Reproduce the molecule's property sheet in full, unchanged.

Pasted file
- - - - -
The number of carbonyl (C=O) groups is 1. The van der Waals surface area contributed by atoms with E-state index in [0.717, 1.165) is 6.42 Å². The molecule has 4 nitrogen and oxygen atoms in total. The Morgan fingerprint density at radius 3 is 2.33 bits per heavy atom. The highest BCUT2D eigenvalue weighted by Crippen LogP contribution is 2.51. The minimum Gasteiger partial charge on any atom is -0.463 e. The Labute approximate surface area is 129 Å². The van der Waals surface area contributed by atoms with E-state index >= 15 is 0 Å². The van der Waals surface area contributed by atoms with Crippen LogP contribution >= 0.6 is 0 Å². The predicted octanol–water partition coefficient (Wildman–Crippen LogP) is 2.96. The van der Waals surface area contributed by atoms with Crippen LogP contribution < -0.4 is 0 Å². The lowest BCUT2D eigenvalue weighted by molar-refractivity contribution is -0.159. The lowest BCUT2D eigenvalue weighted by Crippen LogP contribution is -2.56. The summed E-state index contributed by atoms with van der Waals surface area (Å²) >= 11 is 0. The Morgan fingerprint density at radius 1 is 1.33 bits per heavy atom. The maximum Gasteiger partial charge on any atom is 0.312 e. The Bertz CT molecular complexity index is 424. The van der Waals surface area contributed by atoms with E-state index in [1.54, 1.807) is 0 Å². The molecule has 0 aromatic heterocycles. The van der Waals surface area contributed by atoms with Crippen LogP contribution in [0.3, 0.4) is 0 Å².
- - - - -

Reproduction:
The number of carbonyl (C=O) groups is 1. The van der Waals surface area contributed by atoms with E-state index in [0.717, 1.165) is 6.42 Å². The molecule has 4 nitrogen and oxygen atoms in total. The Morgan fingerprint density at radius 3 is 2.33 bits per heavy atom. The highest BCUT2D eigenvalue weighted by Crippen LogP contribution is 2.51. The minimum Gasteiger partial charge on any atom is -0.463 e. The Labute approximate surface area is 129 Å². The van der Waals surface area contributed by atoms with E-state index >= 15 is 0 Å². The van der Waals surface area contributed by atoms with Crippen LogP contribution >= 0.6 is 0 Å². The predicted octanol–water partition coefficient (Wildman–Crippen LogP) is 2.96. The van der Waals surface area contributed by atoms with Crippen LogP contribution < -0.4 is 0 Å². The lowest BCUT2D eigenvalue weighted by molar-refractivity contribution is -0.159. The lowest BCUT2D eigenvalue weighted by Crippen LogP contribution is -2.56. The summed E-state index contributed by atoms with van der Waals surface area (Å²) >= 11 is 0. The Morgan fingerprint density at radius 1 is 1.33 bits per heavy atom. The maximum Gasteiger partial charge on any atom is 0.312 e. The Bertz CT molecular complexity index is 424. The van der Waals surface area contributed by atoms with E-state index in [1.54, 1.807) is 0 Å². The molecule has 0 aromatic heterocycles. The van der Waals surface area contributed by atoms with Crippen LogP contribution in [0.3, 0.4) is 0 Å².